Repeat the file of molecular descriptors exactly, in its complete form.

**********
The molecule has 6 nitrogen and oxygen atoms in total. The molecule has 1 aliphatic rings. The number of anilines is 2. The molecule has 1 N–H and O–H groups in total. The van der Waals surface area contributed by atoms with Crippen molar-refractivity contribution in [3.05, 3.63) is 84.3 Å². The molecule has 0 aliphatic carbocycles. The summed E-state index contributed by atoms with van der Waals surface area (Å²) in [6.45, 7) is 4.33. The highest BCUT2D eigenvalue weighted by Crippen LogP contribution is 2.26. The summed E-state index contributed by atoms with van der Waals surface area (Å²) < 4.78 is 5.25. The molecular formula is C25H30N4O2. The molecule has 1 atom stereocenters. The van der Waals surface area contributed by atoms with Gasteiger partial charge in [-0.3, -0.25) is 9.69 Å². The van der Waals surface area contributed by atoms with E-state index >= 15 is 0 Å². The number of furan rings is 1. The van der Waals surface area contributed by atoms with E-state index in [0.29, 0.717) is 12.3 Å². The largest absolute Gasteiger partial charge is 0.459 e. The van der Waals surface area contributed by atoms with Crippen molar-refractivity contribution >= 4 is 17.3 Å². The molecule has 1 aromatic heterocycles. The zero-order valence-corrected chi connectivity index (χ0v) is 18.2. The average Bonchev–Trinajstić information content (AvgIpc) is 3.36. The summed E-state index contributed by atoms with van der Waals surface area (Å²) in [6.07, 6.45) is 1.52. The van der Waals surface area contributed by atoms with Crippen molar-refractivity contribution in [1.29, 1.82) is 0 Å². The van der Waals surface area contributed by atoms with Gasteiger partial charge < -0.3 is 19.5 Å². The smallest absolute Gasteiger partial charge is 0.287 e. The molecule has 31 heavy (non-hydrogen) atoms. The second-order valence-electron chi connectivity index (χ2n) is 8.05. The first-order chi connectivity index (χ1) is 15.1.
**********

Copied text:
The molecule has 6 nitrogen and oxygen atoms in total. The molecule has 1 aliphatic rings. The number of anilines is 2. The molecule has 1 N–H and O–H groups in total. The van der Waals surface area contributed by atoms with Crippen molar-refractivity contribution in [3.05, 3.63) is 84.3 Å². The molecule has 0 aliphatic carbocycles. The summed E-state index contributed by atoms with van der Waals surface area (Å²) in [6.45, 7) is 4.33. The highest BCUT2D eigenvalue weighted by Crippen LogP contribution is 2.26. The summed E-state index contributed by atoms with van der Waals surface area (Å²) < 4.78 is 5.25. The molecular formula is C25H30N4O2. The molecule has 1 atom stereocenters. The van der Waals surface area contributed by atoms with Gasteiger partial charge in [-0.3, -0.25) is 9.69 Å². The van der Waals surface area contributed by atoms with E-state index >= 15 is 0 Å². The number of furan rings is 1. The van der Waals surface area contributed by atoms with E-state index in [0.29, 0.717) is 12.3 Å². The largest absolute Gasteiger partial charge is 0.459 e. The van der Waals surface area contributed by atoms with Crippen molar-refractivity contribution >= 4 is 17.3 Å². The molecule has 1 aromatic heterocycles. The zero-order valence-corrected chi connectivity index (χ0v) is 18.2. The average Bonchev–Trinajstić information content (AvgIpc) is 3.36. The summed E-state index contributed by atoms with van der Waals surface area (Å²) in [6.07, 6.45) is 1.52. The van der Waals surface area contributed by atoms with Crippen molar-refractivity contribution in [1.29, 1.82) is 0 Å². The van der Waals surface area contributed by atoms with Gasteiger partial charge < -0.3 is 19.5 Å². The smallest absolute Gasteiger partial charge is 0.287 e. The molecule has 31 heavy (non-hydrogen) atoms. The second-order valence-electron chi connectivity index (χ2n) is 8.05. The first-order chi connectivity index (χ1) is 15.1.